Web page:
Taking Care Of Your Newborn While Maintaining Your Sanity At The Same Time Parenting

Congratulations on your brand new bundle of joy! You have now joined the ranks some of the most fulfilled (albeit, exhausted) people on earth. By now, you’ve undoubtedly realized that caring for a newborn is a full time job. And since you’d probably like to keep your research time to a minimum and get as much sleep as possible, we’ve listed (and answered!) here some of the most frequently asked questions in the realm of newborn care.


If caring for the baby is your job, just think of crying as the baby’s. Keep in mind that this is their only mode of communication, the only way that they can tell you that something is wrong. Some of the most common issues (and places you should check first) are:

Hunger: When was the last time that your newborn was fed? Might they have not drunk enough milk the first time? Watch for signs that your baby is, in fact, hungry. Things like lip smacking and putting their hands to their mouths are dead giveaways.

Clothing Issues: Check to make sure that their clothes are not uncomfortable, too tight, or too loose. Newborns enjoy being swaddled and held, but ensure that clothing is not inadvertently cutting off circulation.

Dirty Diapers: This is fairly self-explanatory. Just make certain that the baby’s diaper is not soiled in any way. It is also important to note that some babies are more sensitive to the feeling of a soiled diaper than others, so take that into account as well.

Sleep: Although some might assume that babies can just nod off whenever they get the urge, sometimes this is not the case. Babies must be comfortable before they can go to sleep. Just place your newborn in a position that they find cozy, whether this is their crib in the nursery or cuddled up in your arms.

Babies like to be held, especially newborns. It is entirely possible that the baby is just asking for you to hold them. And while some parents are afraid of “spoiling” their child, you can rest assured that, at least for the first few months of their life, this is actually impossible. If your baby has been crying for two to three hours, and seems unable to be soothed by pacifiers or any by any means, do not be afraid to call your pediatrician.


Feeding comes more naturally to some mothers than others, and is harder than it looks. If your baby does not latch on right away, formula is definitely the next best option. No matter which you choose, there are a few things you should keep in mind:

  • At the start, babies should be fed every two to three hours (if breastfeeding) or every 3-4 hours (if bottle feeding with formula). Both the feeding time and the amounts eaten at each feeding will grow with your baby.
  • If you are bottle feeding, try to choose a formula and stick with it. This will allow your baby’s digestive system to get used to it. Do not change your formula suddenly without speaking with your pediatrician first.
  • If you are experiencing continued difficulties with breastfeeding, you can contact your local hospital.


Do not allow yourself to be daunted by the thought of diaper changing. As with feeding, once you get the hang of it, it is pretty easy. Take these factors into account:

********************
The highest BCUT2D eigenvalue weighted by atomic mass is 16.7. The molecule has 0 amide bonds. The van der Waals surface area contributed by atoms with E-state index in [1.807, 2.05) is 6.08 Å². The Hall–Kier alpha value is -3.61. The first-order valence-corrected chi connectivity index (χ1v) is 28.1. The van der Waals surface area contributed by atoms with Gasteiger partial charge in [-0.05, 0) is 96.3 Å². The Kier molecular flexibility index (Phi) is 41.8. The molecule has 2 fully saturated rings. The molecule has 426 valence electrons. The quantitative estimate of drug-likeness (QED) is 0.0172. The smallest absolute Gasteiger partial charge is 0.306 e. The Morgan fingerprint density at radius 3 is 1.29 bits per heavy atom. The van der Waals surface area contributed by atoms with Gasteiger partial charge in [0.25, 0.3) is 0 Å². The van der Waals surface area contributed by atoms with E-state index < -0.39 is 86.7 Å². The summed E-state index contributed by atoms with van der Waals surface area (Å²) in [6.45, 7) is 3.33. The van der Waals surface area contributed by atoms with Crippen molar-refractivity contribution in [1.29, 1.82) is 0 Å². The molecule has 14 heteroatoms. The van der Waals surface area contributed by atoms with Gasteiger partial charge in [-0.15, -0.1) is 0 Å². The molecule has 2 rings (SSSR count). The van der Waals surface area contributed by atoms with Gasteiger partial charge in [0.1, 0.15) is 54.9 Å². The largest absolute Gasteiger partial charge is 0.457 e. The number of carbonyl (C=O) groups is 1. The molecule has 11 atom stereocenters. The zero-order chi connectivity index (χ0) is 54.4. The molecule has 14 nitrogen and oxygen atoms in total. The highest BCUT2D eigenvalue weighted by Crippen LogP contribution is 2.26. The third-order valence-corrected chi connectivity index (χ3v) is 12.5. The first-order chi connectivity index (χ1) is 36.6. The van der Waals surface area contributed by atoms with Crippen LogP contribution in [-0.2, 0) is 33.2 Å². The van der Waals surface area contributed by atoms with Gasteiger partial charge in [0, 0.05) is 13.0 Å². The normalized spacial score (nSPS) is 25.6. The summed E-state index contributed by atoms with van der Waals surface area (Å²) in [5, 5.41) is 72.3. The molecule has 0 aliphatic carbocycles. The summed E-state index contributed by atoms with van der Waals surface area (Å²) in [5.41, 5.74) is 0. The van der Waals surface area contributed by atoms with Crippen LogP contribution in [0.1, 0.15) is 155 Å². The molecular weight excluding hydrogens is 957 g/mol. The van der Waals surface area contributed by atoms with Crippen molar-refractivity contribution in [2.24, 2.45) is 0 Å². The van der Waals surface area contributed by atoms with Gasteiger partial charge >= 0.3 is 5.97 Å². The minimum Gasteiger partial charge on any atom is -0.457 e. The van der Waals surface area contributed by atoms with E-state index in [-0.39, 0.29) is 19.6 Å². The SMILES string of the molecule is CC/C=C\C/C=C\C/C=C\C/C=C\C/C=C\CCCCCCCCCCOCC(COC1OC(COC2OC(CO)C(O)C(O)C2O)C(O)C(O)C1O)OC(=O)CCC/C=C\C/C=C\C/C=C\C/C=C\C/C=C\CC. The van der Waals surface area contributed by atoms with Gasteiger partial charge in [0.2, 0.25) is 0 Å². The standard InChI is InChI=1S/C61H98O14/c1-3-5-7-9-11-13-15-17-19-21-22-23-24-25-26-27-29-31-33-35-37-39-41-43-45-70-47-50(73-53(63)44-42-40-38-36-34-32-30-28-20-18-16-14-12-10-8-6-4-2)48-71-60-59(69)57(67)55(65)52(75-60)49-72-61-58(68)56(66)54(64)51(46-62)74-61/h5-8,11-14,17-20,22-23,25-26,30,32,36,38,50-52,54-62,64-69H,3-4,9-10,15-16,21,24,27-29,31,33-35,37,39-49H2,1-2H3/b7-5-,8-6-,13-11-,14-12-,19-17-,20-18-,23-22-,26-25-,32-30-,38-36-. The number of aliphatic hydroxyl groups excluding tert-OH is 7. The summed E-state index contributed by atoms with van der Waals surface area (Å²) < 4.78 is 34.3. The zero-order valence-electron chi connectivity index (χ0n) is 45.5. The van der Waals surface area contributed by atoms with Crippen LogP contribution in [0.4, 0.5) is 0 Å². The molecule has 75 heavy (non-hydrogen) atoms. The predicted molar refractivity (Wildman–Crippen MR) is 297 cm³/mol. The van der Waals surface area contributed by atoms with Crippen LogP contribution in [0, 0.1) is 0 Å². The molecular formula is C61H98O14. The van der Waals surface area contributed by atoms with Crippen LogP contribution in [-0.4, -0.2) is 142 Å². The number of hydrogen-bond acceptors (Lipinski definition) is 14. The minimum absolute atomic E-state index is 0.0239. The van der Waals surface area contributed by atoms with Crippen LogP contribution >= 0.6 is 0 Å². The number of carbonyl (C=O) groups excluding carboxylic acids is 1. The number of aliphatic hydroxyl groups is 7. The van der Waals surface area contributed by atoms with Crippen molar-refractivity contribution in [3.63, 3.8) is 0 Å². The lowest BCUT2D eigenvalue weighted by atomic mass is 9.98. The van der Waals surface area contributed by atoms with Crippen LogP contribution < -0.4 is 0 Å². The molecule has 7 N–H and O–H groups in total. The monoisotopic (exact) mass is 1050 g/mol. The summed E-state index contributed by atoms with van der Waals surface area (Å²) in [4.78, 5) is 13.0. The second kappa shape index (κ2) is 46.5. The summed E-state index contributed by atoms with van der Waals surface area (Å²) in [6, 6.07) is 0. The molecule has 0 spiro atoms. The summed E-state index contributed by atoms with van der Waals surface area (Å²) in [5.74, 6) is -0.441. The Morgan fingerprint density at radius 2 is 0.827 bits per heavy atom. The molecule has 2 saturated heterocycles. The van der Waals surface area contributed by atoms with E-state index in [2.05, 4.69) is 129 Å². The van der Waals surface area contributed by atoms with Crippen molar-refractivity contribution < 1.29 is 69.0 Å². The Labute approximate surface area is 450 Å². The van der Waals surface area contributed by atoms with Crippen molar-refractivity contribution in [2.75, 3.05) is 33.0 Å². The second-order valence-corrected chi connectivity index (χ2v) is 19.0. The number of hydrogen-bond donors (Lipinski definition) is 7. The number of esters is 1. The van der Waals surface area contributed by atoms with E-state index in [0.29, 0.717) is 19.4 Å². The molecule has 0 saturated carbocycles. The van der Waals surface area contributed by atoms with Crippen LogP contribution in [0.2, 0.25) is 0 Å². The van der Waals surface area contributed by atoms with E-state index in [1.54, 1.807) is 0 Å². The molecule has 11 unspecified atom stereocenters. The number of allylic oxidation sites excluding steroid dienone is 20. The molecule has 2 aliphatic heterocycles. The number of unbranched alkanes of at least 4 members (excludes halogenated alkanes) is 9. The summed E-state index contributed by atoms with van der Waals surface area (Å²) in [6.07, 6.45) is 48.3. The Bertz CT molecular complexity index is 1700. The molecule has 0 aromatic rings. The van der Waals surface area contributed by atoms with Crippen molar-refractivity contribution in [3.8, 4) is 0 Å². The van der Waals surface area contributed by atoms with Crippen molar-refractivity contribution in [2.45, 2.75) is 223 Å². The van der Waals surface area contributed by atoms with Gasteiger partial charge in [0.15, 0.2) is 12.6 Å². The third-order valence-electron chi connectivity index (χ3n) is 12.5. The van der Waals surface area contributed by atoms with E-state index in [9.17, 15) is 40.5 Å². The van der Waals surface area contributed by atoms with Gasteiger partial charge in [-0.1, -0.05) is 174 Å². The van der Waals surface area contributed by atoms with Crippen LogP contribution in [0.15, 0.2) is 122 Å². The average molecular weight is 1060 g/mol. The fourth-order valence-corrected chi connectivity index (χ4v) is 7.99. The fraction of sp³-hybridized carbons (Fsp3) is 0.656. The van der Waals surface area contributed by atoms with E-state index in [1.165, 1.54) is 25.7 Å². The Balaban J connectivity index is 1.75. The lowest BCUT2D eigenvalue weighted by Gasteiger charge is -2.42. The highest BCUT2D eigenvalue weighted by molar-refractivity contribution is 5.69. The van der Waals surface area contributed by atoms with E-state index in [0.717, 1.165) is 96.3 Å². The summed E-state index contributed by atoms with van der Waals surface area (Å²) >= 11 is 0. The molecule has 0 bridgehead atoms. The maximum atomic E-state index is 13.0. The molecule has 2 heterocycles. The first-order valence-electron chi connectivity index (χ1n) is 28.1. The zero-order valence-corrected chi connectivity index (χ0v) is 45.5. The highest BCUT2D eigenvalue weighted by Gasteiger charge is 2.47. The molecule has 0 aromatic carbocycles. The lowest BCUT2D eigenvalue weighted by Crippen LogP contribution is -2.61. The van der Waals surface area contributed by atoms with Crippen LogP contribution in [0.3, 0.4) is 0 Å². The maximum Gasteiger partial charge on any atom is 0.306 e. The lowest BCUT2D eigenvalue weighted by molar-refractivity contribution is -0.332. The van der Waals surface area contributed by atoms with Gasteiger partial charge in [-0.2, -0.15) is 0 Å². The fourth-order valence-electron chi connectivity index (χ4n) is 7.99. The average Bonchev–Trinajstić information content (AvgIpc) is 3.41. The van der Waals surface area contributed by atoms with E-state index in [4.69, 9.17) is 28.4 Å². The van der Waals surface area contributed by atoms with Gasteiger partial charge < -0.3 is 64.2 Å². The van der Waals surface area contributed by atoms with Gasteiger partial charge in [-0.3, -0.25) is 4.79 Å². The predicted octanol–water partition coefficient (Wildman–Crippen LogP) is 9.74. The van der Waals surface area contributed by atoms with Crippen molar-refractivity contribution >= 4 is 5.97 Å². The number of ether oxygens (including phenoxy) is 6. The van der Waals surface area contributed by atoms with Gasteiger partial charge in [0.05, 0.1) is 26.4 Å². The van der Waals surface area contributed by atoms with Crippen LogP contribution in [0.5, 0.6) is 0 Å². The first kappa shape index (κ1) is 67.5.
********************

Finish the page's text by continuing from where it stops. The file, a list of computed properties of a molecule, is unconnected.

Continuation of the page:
For Girls: The most important thing to note is that you should always wipe from front to back, instead of the other way around. This keep the stool from contaminating the urethra and help avoid urinary tract infections.

For Boys: Diaper changing is only tricky if they are circumcised. If they are, use lots of Vaseline on the area each time you change the diapers. Call your doctor if you notice that the area looks infected.

Diaper ointment is always a good idea. In addition, diaper rash cream can be used for the prevention of diaper rashes.

Umbilical Cord Stumps

The most important thing to remember with the umbilical cord is that it should be cleaned regularly, at least once a day. This can be accomplished at bath time using mild soap and warm water. Use a cotton swab to clean the area directly surrounding it, and make sure to be gentle. It should fall off within 10-14 days. You should let your physician know if the area starts to smell odd, or turn a reddish color.


When it comes to your newborn’s health, safe is always better than sorry. Be vigilant for signs of illness. Your pediatrician should be called if you notice any of the following:

  • Fast breathing (if the baby is younger than 12 weeks old, more than 60 breaths per minute is cause for alarm.
  • A rectal temperature of more than 100° F
  • Discoloration about the mouth
  • Turning down of food
  • Extreme ill humor that lasts more than two hours


Know that your sleep is just as important as that of your newborn. A great tip to ensure that you get enough rest is that you should sleep when your baby sleeps in their crib, even if that’s the middle of the day. A baby’s sleeping pattern is fairly erratic, and a full night’s sleep is not guaranteed. You can also hire a babysitter who has experience to watch your baby while you sleep.

Finally, make sure that you fully enjoy the experience. While it can be tempting to grouch about the many difficulties that will arise, it’s important to note that there are couples out there who would give all that they have in the world for a child that they could call their own.